What is Physio?

Physiotherapy is concerned with:

Assessing, treating and preventing human movement disorders, restoring normal function or minimising dysfunction and pain in adults and children with physical impairment, to enable them to achieve the highest possible level of independence in their lives; preventing recurring injuries and disability in the workplace, at home, or during recreational activities and promoting community health for all age groups.

Physiotherapists use:

Skilled evaluation, skilled hands-on therapy such as mobilisation, manipulation, massage and acupressure; individually designed exercise programmes, relaxation techniques, sophisticated equipment, hydrotherapy and biofeedback, specialised electrotherapy equipment, heat, ice and traction to relieve pain and assist healing and recovery, suitable walking aids, splints and appliances, patient education.

Where can you work?

One of the wonderful aspects of physiotherapy is the wide choice of work situations which you can enjoy. You may choose to see patients in a particular age range – teaching a young mother in preparation for the birth of her child; handling tiny babies with lung infections or cerebral palsy, coaxing older children (and adults) to move again after surgery, injury or burns. You will learn to analyse and treat the aches and pains of approaching middle age, and in old aged homes, you may help the elderly to retain and regain their independence.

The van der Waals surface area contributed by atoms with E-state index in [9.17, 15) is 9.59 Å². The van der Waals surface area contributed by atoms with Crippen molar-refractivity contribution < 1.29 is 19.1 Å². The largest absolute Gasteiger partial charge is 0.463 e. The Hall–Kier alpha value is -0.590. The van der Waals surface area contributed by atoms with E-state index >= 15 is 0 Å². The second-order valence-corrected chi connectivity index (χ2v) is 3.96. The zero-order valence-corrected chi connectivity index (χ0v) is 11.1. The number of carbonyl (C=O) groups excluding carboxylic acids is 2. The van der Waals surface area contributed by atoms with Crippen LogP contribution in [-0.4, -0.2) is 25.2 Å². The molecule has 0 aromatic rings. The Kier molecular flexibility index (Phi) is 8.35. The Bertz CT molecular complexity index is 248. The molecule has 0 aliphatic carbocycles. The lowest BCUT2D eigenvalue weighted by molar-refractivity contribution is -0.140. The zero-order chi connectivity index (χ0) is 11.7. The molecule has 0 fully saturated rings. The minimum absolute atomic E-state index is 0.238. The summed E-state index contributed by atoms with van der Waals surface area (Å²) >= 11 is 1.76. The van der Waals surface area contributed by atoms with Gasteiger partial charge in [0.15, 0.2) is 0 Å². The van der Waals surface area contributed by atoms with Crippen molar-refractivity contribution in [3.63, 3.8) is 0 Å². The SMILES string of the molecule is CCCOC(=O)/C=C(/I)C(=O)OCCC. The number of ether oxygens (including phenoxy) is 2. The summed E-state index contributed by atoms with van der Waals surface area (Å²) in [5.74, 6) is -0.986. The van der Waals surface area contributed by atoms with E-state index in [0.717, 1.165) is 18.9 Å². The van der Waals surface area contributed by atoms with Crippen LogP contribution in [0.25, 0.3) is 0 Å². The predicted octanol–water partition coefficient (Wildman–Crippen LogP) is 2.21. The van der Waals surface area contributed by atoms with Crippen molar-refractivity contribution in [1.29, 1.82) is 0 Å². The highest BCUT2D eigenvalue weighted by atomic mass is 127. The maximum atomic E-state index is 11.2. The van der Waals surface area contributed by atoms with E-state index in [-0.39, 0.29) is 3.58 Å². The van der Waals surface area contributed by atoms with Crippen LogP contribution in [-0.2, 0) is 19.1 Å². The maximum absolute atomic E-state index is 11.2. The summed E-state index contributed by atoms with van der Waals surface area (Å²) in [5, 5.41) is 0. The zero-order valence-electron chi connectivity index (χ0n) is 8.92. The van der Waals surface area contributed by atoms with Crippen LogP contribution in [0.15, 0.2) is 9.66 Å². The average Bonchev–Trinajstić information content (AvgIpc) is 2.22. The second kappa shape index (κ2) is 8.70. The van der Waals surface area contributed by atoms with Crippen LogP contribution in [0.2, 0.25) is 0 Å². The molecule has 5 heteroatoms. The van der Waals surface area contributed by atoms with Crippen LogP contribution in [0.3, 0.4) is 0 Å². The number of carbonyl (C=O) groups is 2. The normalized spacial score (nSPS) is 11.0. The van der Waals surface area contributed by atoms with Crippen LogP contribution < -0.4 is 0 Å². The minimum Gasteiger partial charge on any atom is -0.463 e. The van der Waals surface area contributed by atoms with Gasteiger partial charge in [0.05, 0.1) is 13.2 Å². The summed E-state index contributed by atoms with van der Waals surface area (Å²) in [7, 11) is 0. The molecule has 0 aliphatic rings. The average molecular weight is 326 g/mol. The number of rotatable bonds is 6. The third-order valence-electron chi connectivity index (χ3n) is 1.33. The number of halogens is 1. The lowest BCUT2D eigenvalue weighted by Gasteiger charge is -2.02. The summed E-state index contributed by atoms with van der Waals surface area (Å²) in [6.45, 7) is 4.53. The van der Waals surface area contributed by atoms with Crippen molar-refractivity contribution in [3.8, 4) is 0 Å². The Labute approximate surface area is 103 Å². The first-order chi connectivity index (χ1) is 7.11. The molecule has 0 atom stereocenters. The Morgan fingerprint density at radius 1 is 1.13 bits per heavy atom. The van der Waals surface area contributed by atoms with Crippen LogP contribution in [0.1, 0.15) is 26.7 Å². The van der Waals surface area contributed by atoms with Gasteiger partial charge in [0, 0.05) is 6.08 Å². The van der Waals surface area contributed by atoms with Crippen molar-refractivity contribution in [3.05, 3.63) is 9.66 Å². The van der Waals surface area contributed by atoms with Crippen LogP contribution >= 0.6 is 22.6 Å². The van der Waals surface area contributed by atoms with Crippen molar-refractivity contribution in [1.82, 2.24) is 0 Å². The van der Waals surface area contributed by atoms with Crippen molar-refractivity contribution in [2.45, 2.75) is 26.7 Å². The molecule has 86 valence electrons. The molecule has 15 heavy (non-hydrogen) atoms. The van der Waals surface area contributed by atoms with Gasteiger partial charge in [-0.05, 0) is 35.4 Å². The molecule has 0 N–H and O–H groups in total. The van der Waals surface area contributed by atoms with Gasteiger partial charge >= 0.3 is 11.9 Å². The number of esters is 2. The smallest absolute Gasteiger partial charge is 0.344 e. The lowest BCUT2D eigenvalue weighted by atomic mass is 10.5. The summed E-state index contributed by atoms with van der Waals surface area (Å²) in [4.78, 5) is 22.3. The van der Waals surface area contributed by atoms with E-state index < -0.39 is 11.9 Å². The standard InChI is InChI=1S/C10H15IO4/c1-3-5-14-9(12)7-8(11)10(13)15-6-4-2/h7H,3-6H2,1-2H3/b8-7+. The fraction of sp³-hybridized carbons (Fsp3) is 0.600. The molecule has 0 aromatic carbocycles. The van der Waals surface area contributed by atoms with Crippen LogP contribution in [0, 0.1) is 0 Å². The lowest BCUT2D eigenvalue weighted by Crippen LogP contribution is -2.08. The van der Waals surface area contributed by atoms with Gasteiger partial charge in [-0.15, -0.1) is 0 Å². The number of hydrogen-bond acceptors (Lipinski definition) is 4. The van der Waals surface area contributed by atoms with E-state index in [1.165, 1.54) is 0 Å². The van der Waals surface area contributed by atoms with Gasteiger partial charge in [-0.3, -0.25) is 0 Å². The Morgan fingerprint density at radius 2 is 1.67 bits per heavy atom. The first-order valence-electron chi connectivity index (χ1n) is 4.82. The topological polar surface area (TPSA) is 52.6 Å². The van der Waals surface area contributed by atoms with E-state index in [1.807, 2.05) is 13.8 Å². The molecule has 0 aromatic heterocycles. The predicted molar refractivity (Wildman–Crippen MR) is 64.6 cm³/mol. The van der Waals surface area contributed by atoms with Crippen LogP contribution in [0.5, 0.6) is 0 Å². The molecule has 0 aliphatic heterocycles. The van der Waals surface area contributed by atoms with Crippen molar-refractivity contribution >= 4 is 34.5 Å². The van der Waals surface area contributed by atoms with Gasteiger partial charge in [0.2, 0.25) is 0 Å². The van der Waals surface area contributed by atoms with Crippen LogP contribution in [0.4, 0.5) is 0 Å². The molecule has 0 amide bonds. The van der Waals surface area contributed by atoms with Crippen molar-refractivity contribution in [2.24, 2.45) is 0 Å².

Physiotherapists may work in:

  • Public and private hospitals
  • Private practice
  • Community health centres
  • Daycare centres and nursing homes
  • Sports centres and with sporting teams
  • Schools and pre-schools
  • Research areas
  • Occupational health units
  • Training institutions
  • Health policy development units
  • Special centres for people with physical disabilities

Physiology, Food And Exercise

There are many types of physiotherapy and one new way of treating physiological disorders and conditions is by nutritional changes and treatments. Superfood in particular have become increasingly popular the last couple of years. But it is important to make informed decisions when chosing in the jungle of supplements and nutrients.

Exercise is actually one of the best treatments today, but here, as well as for chosing the right diet, it’s crucial to find what type of physical activity that is best for you, and your condition.

Combining the two, nutrition and exercise is a potent mix, there are several common natural supplement that can be recommended. Mucuna pruriens, or the Velvet bean for example have been shown to increase growth hormone in muscles. Growing tissue in injured joints and muscle is an important part of the healing process, which is why supplements like mucuna, is great for several conditions.

All in all, it is very important that you ask a professional’s advice before starting your recovery, so be sure to question a legitimate physiotherapis before making any desicions about nutrition or exercise.


Slow Food Nation